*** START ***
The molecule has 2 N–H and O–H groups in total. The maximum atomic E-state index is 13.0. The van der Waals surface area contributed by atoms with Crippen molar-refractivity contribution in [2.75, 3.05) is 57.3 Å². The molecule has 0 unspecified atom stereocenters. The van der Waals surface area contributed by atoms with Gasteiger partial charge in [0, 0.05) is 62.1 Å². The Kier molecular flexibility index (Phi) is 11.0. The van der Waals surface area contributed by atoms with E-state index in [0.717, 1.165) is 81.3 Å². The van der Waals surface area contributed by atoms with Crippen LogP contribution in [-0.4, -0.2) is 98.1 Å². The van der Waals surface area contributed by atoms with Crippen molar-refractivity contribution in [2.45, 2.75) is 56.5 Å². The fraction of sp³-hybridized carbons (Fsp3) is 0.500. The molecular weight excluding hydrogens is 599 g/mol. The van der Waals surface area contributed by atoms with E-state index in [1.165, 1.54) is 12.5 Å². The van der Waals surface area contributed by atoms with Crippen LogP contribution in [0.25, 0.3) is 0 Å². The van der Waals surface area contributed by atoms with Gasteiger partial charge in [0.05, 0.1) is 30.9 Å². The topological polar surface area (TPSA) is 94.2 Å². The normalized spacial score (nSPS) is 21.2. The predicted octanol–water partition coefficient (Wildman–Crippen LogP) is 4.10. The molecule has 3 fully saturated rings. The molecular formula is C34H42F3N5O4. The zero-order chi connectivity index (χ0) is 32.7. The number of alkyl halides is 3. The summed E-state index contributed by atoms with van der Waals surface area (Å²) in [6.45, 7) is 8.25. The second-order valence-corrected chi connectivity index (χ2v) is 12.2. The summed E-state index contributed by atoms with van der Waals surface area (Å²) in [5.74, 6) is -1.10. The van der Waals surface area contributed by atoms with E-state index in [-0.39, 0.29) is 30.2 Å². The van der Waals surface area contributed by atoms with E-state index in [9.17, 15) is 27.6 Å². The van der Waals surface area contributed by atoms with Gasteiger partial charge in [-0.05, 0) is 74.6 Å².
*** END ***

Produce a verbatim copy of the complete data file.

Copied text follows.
The molecule has 2 N–H and O–H groups in total. The maximum atomic E-state index is 13.0. The van der Waals surface area contributed by atoms with Crippen molar-refractivity contribution in [2.75, 3.05) is 57.3 Å². The molecule has 0 unspecified atom stereocenters. The van der Waals surface area contributed by atoms with Gasteiger partial charge in [0, 0.05) is 62.1 Å². The Kier molecular flexibility index (Phi) is 11.0. The van der Waals surface area contributed by atoms with E-state index in [0.717, 1.165) is 81.3 Å². The van der Waals surface area contributed by atoms with Crippen LogP contribution in [-0.4, -0.2) is 98.1 Å². The van der Waals surface area contributed by atoms with Crippen molar-refractivity contribution in [2.45, 2.75) is 56.5 Å². The fraction of sp³-hybridized carbons (Fsp3) is 0.500. The molecular weight excluding hydrogens is 599 g/mol. The van der Waals surface area contributed by atoms with E-state index in [1.165, 1.54) is 12.5 Å². The van der Waals surface area contributed by atoms with Crippen LogP contribution in [0.25, 0.3) is 0 Å². The van der Waals surface area contributed by atoms with Gasteiger partial charge in [0.05, 0.1) is 30.9 Å². The topological polar surface area (TPSA) is 94.2 Å². The normalized spacial score (nSPS) is 21.2. The predicted octanol–water partition coefficient (Wildman–Crippen LogP) is 4.10. The molecule has 3 fully saturated rings. The molecular formula is C34H42F3N5O4. The zero-order chi connectivity index (χ0) is 32.7. The number of alkyl halides is 3. The summed E-state index contributed by atoms with van der Waals surface area (Å²) in [6.45, 7) is 8.25. The second-order valence-corrected chi connectivity index (χ2v) is 12.2. The summed E-state index contributed by atoms with van der Waals surface area (Å²) in [5.74, 6) is -1.10. The van der Waals surface area contributed by atoms with E-state index in [-0.39, 0.29) is 30.2 Å². The van der Waals surface area contributed by atoms with E-state index in [9.17, 15) is 27.6 Å². The van der Waals surface area contributed by atoms with Gasteiger partial charge in [-0.05, 0) is 74.6 Å².